Thanks to my friend John Pitocco, I ran into a pretty interesting article about the six verbs for the web, from senior Wired maverick Kevin Kelly.

He discussed these verbs during his opening keynote at the Web 2.0 conference, in which he believes are the prevailing forces shaping modern web culture.

They are: screening, interacting, sharing, flowing, accessing, and generating.

Come again? Can you make the connection between these six words and the interwebs? It’s not like they’re more popular words such as, say, Twitter, Facebook, YouTube, Quora, Foursquare, RSS, blogs, oh my! These are just normal words that could be used to describe almost anything.

But therein lies the magic. Allow me to explain.

  1. Screening. Twenty or so years ago, the prediction would be that the web would be like TV with a gazillion channels. But it turns out “they” were wrong. The “screens in our lives are taking the web everywhere, to the screen in Starbucks, smartphones, tablets, the living room, the workplace, etc.” He predicts that one screen could rule us all and whomever invents it was be really, really wealthy.
  2. Interacting. Remember when you saw the Minority Report and thought it was impossible that you’d ever be able to manipulate images on a computer like Tom Cruise did in that movie? Well, it’s here! Kind of. Kelly refers to the way we interact with content and how the web responds by adapting to our behavior. Now it’s possible for app developers to adapt their products and solutions to our emotions and our individual needs.
  3. Sharing. Everything that can be shared, will be shared and Kelly thinks we’re at the very infant stages of this movement as demonstrated by Twitter, Facebook, and Foursquare (ah ha! There are those words). This won’t come as a surprise to those of you who use the social web every day, but sharing is going to continue enhancing the value of whatever it is we do decide to share. Meaning, if I check into Starbucks every day and I become the Mayor (oh wait! I already am), the information I’m sharing, from what time I check in to what I buy, is sent to Starbucks and they begin to target me specifically when they have a sale on lattes. We’ll get even more savvy about what we share and how we share it in order to help the companies that we do business with to customize our experience.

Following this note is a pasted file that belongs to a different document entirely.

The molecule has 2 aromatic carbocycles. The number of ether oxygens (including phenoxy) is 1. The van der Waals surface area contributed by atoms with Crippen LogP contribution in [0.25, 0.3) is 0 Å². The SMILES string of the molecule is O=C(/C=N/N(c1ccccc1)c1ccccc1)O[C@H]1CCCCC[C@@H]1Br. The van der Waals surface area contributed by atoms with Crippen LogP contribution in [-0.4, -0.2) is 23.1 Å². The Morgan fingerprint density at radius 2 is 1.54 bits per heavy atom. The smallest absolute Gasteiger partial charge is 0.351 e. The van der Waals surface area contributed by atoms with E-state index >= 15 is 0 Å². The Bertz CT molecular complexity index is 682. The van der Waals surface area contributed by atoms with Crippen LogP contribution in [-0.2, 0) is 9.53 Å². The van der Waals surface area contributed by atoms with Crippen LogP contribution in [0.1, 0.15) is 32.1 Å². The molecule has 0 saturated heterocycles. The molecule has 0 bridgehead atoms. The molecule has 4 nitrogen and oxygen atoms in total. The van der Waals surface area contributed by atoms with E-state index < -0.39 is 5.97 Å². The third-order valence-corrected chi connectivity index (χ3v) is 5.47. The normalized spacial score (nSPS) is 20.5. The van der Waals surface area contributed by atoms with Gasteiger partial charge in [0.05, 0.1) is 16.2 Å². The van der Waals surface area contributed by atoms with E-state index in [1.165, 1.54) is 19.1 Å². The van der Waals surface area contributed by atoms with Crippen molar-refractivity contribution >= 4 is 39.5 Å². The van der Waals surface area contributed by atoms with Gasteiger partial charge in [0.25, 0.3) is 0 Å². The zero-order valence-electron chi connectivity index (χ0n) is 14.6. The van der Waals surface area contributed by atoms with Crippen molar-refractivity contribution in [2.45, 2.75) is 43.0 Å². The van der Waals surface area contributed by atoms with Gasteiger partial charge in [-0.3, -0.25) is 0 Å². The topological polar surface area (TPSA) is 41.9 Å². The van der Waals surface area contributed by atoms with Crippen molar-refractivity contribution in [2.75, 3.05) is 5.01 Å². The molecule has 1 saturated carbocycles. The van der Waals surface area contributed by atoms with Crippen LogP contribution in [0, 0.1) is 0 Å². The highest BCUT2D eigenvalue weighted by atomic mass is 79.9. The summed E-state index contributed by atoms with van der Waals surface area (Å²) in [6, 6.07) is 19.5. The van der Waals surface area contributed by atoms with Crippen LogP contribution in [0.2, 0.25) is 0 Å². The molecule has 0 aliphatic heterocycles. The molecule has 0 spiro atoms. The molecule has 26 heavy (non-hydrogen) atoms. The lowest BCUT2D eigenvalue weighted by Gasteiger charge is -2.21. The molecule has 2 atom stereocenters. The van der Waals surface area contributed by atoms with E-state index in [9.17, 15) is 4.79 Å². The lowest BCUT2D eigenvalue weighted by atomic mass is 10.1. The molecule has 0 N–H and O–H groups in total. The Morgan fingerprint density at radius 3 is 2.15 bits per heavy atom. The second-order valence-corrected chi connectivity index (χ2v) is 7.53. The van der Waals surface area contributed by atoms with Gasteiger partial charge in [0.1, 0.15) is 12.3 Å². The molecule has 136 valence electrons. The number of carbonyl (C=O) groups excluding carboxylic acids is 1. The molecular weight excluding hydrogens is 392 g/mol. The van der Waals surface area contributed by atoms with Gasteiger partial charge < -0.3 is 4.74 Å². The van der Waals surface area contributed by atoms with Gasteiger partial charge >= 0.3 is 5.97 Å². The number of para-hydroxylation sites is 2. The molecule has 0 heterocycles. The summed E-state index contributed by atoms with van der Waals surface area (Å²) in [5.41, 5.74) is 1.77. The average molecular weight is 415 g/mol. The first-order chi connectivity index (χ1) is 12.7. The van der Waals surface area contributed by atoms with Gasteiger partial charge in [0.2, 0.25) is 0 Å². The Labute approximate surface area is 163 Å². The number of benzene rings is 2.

4. Flowing. I think Kelly uses flowing instead of streaming, which most of us are familiar with (he’s just trying to be fancy, I guess). “Streams are everywhere now, on all of those screens in the screening trend. We can watch movies, listen to music, play games, and participate in conversations by tapping into these streams on the web.”
  5. Accessing. We used to own everything. It still kills me that we bought a server (for A LOT of money) five years ago and it’s already obsolete. Now, as long as we can instantly access what we need, we don’t care if we own it. That goes for files, games, movies, books, etc. Kelly says, “If you can access your collection from anywhere by logging into the cloud, you won’t need to own it. All of the music on the planet can now fit on one six-terabyte hard disk drive in a computer you can buy for $585. But there is no reason to carry it around.”
  6. Generating. This last one is something we’re thinking a lot about as we get ready for the full launch of Spin Sucks Pro (aka Project Jack Bauer) in less than a month. Anything digital that can be copied, will be copied. We can’t prevent it. Sure, we can put in things to monitor how our information is being distributed, but we really can’t prevent people from copying illegally. So what you really need to is what we’re doing: Focus on giving users the opportunity to generate their own content so it’s personalized and customized. Paul Sutton asked me a few weeks ago where I thought content development and delivery was going and I told him we watch the music industry pretty closely. That industry has seen a complete wipe-out because of digital piracy, but musicians now can charge more for concerts, and have them more more often and in smaller venues, because that experience can’t be replicated or stolen as easily.

What do you think about these verbs? On which of these are you focusing your business efforts? Or do you have a focus not listed here?

Gini Dietrich

Gini Dietrich is the founder, CEO, and author of Spin Sucks, host of the Spin Sucks podcast, and author of Spin Sucks (the book). She is the creator of the PESO Model and has crafted a certification for it in partnership with Syracuse University. She has run and grown an agency for the past 15 years. She is co-author of Marketing in the Round, co-host of Inside PR, and co-host of The Agency Leadership podcast.

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